Employee empowerment is a hot topic in Singapore, especially given the country’s efforts to move towards an innovation-based economy. It is now taken as a given that empowered and upskilled employees are necessary for businesses that want to be relevant, especially in hypercompetitive global marketplaces.

If you’re interested in fostering a work culture that brings out the best in your employees, here are a few things you can do:

1. Give Them What They Need to Improve

Whether it’s done through mandatory internal training sessions or optional courses, professional skills upgrading always incurs time and financial costs. If you’re truly interested in developing your team, you will have to be willing to absorb some of the expenses of upskilling. This can be done by giving employees special considerations such as paid leaves for participating in upskilling initiatives and programmes.

While you don’t have to pay for your employee’s master’s degree, at the very least, you should allow a realistic amount of time for internally mandated training sessions. Stacking skills improvement tasks over other professional responsibilities will not only disincentivise skills training but it will also eat into the time that employees need to recharge and become productive.

Additionally, employees that have to spend their own retargets on skills improvements that you demand are unlikely to remain loyal to you, raising your turnover and increasing your new employee development costs.

2. Delegate Key Responsibilities

Delegation is all too often done in a shortsighted way. While it’s useful in the short term to delegate tedious, low-value tasks, it’s also a good way to cause vital skills in your organisation to atrophy. However, delegating with intent makes it possible to not only distribute drudge work but also to develop your employees’ capabilities. After all, no task is too small for those who are willing to grow from the ground up.

3. Provide Constructive and Actionable Feedback

Project debriefing and quarterly assessment sessions are often overlooked or serve as a mere formality in many organisations. However, they are an excellent opportunity to help employees become better at what they do.

When these opportunities do come up, it’s important to give feedback that is specific and actionable. Simply telling someone they did a good job or pointing out a perceived attitude flaw does not help anyone. For feedback to be useful, directions also need to be given about what the employee should or should not do in the future.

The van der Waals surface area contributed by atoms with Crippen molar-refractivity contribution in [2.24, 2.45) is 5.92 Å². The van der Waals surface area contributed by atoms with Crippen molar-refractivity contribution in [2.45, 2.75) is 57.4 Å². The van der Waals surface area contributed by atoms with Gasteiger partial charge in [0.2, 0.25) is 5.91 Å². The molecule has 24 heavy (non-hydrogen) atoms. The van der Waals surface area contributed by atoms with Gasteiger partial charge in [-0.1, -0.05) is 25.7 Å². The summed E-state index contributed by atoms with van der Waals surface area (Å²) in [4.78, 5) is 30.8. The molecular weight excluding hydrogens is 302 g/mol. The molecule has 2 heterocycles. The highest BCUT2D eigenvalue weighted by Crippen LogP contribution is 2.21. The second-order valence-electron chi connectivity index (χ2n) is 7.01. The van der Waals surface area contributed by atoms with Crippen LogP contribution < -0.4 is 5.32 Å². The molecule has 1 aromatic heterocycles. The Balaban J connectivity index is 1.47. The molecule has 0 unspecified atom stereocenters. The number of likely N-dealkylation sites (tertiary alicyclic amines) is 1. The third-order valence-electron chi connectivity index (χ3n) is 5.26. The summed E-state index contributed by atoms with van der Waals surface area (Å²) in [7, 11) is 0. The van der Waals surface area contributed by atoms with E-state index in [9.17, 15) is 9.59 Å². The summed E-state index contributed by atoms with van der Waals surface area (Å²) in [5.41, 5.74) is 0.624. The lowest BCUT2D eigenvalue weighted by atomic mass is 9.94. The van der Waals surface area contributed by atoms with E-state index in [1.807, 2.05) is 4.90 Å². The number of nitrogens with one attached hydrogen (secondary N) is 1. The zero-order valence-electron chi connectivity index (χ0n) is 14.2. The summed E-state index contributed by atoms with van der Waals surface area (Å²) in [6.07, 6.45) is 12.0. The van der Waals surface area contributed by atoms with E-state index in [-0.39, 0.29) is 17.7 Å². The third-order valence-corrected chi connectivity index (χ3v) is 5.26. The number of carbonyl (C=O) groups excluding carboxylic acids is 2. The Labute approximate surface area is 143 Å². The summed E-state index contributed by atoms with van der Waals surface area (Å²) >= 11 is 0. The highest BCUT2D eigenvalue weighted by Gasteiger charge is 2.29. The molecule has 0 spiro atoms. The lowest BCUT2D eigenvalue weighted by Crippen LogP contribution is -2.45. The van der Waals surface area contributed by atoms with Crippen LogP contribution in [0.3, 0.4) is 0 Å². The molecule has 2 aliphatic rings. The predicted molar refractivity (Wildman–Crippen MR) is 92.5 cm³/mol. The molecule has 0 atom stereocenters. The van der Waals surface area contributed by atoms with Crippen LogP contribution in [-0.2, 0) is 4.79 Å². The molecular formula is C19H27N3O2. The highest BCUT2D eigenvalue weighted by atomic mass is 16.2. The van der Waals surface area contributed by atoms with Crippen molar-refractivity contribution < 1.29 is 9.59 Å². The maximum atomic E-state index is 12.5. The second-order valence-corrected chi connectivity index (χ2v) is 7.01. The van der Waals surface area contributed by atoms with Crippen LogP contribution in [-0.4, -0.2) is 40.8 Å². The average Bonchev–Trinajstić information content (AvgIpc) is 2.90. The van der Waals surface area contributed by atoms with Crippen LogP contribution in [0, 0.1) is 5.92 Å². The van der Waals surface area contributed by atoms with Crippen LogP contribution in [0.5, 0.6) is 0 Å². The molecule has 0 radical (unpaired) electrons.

Feedback also has to be contextualised. Employees that are made to focus on their deliverables and nothing else may eventually become limited in their growth potential. Given this, the context impact of their work on other stakeholders in the organisation should also be noted, as it may allow them a basis for a better understanding of their role and potential for growth.

4. Set Clear Expectations

Having clear expectations addresses the confusion about what things are appropriate to do in different professional contexts. For example, without any defined boundaries, your employees may not necessarily understand that they are free to take the initiative in certain situations. If employees do not take the initiative because of fear or ignorance, their avenues for professional development may narrow, and the organisation may lose out in the long term.

Expectations are also crucial for ensuring that their development is structured and beneficial for the organisation’s mission and vision. Without clear-cut expectations, not only will employees lack a reason to improve, but they may develop in ways that are not necessarily beneficial for the business and its stakeholders.

5. Build a Culture of Trust

Trust not only improves productivity, communication and teamwork, but it also helps employee commitment. In other words, trust is necessary for empowering employees to become better at what they do. When this trust is taken away, employees will understand that you do not have their best interests in mind. A lack of trust may completely demotivate employees from expanding their skill sets or using these for your organisation’s benefit.

There is no one-size-fits-all formula for building trust. However, work cultures with high levels of trust have several things in common. These cultures offer autonomy and respect their employees. They also tend to be upfront and shun the malicious use of language to shift blame or responsibility.

6. Support Any Opportunities for Growth

You and your organisation are ultimately going to reap the benefits of having well-developed employees in leadership and technical roles. Being supportive of attempts by employees to better themselves is a small but necessary action to not only empower them but also earn their trust and loyalty.

7. Don’t Let Mistakes Blind You

It’s unrealistic to expect employees to be perfect at everything they do, especially when you’re trying to push them beyond their current limits. Meaningful skills upgrading is almost certainly going to be difficult and mistakes are certain to be made. Given this, it’s important to afford employees who are trying to better themselves reasonable latitude for making necessary mistakes.

Bring Out the Best in Your Team

Empowered, well-developed employees are an important ingredient in building a truly competitive and innovative organisation. Thankfully, there are lots of retargets and initiatives in Singapore that may help you create your dream team. Whether you’re looking to develop employees through skills upgrading programs or improve the team dynamics at your organisation by hiring the right mix of people, Singapore-based enterprises are spoiled for options.